This week, Team USA will open up Saturday’s competition at 4 p.m. MDST, against Great Britain, and then will face-off with Spain in the 6 p.m. game. The Colorado Springs event provides a strong field of international teams, and the event is open to the public free of charge. Fans are invited to attend the games, and must enter the Olympic Training Center through the Boulder Street entrance.
Mike Paye of Macomb, Michigan, and Steve Serio of Westbury, New York, the two captains of the gold-medal winning 2015 Parapan Am Games Team, will lead the roster of 12 athletes during the week and will be making their third Paralympic Games in September. They played together on three consecutive World Championship teams (2006, 2010, 2014), and were together again at the Beijing 2008 Paralympics where the U.S. finished fourth. Paye was a member of the Athens 2004 Paralympic Team, and Serio helped lead the United States’ bronze-medal performance at the London 2012 Paralympics.
Also making a fourth consecutive Paralympic Games appearance will be Matt Scott of Southfield, Mich., who also was a member of the 2006, 2010 and 2014 U.S. World Championship teams.
Two-time U.S. Paralympian Josh Turek of Council Bluffs, Iowa, will make a third Games appearance in Rio. Turek, a member of the 2014 U.S. World Championship squad that won a silver medal, first played on the big stage in 2004 and again in 2012. Ian Lynch of Bellevue, Kentucky, Nate Hinze of Oshkosh, Wisconsin, and Trevon Jenifer of Edinboro, Pennsylvania, will make their second U.S. Paralympic squad after winning bronze at the London 2012 Paralympics.
John Gilbert of Salisbury, Missouri, and Aaron Gouge of Grand Prairie, Texas, who played on both the 2014 World Championship and 2015 Parapan Am Games teams, will see action in their first Paralympic Games. Also making their first U.S. Paralympic Team are three standouts who helped the U.S. to the gold medal at the 2015 Parapan Am Games in Toronto: Jared Arambula of Valparaiso, Indiana; Brian Bell of Forest Park, Illinois; and Jake Williams of Milwaukee, Wisconsin.
The cumulative participation at major events of the 12 athletes proves to be rich with veteran talent and a welcomed addition of younger elite athletes. By the numbers, this group has participated in 12 Paralympic Games and 16 World Championships combined. The roster returns eight from the silver-medal 2014 World Championships and 11 from the 2015 Parapan Am Games.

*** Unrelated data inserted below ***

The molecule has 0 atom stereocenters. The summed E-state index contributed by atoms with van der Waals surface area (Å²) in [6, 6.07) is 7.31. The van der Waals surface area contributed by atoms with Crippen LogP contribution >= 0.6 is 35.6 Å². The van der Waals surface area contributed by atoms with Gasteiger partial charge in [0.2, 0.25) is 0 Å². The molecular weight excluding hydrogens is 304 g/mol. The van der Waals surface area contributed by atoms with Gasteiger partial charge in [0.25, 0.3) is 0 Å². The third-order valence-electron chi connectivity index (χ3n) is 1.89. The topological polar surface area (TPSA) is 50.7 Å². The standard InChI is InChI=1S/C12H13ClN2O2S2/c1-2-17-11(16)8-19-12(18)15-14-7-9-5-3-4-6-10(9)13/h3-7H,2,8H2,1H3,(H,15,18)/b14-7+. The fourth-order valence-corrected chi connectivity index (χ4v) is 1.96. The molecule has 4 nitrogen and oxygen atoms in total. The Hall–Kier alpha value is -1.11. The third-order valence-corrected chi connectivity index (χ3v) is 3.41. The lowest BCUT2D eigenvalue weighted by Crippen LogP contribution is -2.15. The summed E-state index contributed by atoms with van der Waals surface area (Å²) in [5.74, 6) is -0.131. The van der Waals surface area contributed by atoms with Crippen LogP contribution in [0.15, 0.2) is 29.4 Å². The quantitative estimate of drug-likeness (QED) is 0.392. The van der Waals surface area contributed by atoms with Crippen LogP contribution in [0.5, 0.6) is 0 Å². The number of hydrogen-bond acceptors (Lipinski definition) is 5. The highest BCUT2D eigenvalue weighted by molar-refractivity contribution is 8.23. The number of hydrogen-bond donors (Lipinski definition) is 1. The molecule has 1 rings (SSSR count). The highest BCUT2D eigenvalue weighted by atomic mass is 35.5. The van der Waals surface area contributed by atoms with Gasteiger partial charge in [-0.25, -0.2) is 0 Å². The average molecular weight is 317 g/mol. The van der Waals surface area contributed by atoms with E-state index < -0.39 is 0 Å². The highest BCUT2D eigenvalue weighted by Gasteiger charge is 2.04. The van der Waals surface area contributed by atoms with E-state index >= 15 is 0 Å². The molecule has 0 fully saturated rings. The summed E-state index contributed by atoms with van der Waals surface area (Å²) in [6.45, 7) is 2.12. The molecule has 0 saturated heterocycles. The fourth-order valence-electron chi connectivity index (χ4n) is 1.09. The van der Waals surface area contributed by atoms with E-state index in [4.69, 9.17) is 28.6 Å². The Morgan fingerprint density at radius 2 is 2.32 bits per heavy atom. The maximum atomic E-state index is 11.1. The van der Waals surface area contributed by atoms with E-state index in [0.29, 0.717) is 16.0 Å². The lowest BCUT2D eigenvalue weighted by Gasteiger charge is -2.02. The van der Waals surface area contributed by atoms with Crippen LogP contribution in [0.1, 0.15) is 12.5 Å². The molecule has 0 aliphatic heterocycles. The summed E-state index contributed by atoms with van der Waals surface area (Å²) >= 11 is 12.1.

Days that we look back on and consider blessings are usually fun, enjoyable days in which we realized opportunity, promise and change. Those type of days usually are not considered tragic, heartbreaking and life altering. For Jeff Glasbrenner of Golden, Colorado, his most blessed day back in 1980 was all of that. He was eight years old and was involved in a horrific farming accident that left him a below-the-knee amputee. One might think your whole world would come crashing down but, Glasbrenner was more than ready for what life had to offer his energetic spirit to the top of the world.
“When a big surprise comes along, you have two choices: 1. Accept the situation as it is; or 2. Take charge, and shape your own destiny,” said Glasbrenner. “That was one of my most blessed days.”
After the accident, nurses and doctors gave him limitations. They told him he would only be able to do certain things and his chances of a normal childhood from that point on would diminish. They told him again and again he would never be able to swim, run, or play any sports. Glasbrenner tried not to feel defeated but it in fact took him a long time to realize those limitations were just a disbelief and that he could do anything he set his mind to.
Fast forward just over 30 years and Glasbrenner has had more success then most athletes do in a lifetime. His latest feat would be the biggest goal he has ever set for himself, or any other person with a disability. He would be climbing to the highest point on earth, Mt. Everest with an apex of 29,035 feet, more than double the elevation of the United States’ famous Pikes Peak in Colorado.
“Most days, I feel like I am on top of the world….so, I truly want to be on top of the World,” Glasbrenner said on his website before embarking on his two-month journey.
He teamed up with Lincoln Financial, Astep Ahead Prosthetics and Paradox Sports. He and his crew made it to the top of Mt. Everest on May 18, 2016, after only eight days from starting at the base camp. The entire journey was right at two months. He trained six-eight hours a day almost daily in preparation.
“Surrounding yourself with the right people and organizations, you can accomplish any summit in life,” Glasbrenner noted about his support system.